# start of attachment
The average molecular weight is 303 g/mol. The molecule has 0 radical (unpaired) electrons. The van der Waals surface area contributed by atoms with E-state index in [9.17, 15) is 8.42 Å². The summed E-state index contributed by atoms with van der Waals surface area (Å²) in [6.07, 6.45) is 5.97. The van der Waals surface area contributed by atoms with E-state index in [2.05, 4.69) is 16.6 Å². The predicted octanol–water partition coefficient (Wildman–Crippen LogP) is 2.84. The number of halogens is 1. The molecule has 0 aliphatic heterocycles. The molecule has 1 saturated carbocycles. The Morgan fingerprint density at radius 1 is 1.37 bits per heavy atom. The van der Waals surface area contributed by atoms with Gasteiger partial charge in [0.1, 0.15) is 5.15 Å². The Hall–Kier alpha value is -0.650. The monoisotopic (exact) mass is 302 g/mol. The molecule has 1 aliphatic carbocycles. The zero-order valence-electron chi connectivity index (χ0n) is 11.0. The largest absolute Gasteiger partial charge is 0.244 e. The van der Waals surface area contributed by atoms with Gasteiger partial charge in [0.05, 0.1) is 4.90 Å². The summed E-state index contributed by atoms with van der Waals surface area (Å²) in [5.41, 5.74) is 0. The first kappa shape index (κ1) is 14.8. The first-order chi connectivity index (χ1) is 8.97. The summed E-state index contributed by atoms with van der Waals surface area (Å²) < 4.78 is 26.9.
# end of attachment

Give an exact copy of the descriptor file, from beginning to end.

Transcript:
The average molecular weight is 303 g/mol. The molecule has 0 radical (unpaired) electrons. The van der Waals surface area contributed by atoms with E-state index in [9.17, 15) is 8.42 Å². The summed E-state index contributed by atoms with van der Waals surface area (Å²) in [6.07, 6.45) is 5.97. The van der Waals surface area contributed by atoms with E-state index in [2.05, 4.69) is 16.6 Å². The predicted octanol–water partition coefficient (Wildman–Crippen LogP) is 2.84. The number of halogens is 1. The molecule has 0 aliphatic heterocycles. The molecule has 1 saturated carbocycles. The Morgan fingerprint density at radius 1 is 1.37 bits per heavy atom. The van der Waals surface area contributed by atoms with Gasteiger partial charge in [0.1, 0.15) is 5.15 Å². The Hall–Kier alpha value is -0.650. The monoisotopic (exact) mass is 302 g/mol. The molecule has 1 aliphatic carbocycles. The zero-order valence-electron chi connectivity index (χ0n) is 11.0. The largest absolute Gasteiger partial charge is 0.244 e. The van der Waals surface area contributed by atoms with Gasteiger partial charge in [0.05, 0.1) is 4.90 Å². The summed E-state index contributed by atoms with van der Waals surface area (Å²) in [5.41, 5.74) is 0. The first kappa shape index (κ1) is 14.8. The first-order chi connectivity index (χ1) is 8.97. The summed E-state index contributed by atoms with van der Waals surface area (Å²) < 4.78 is 26.9.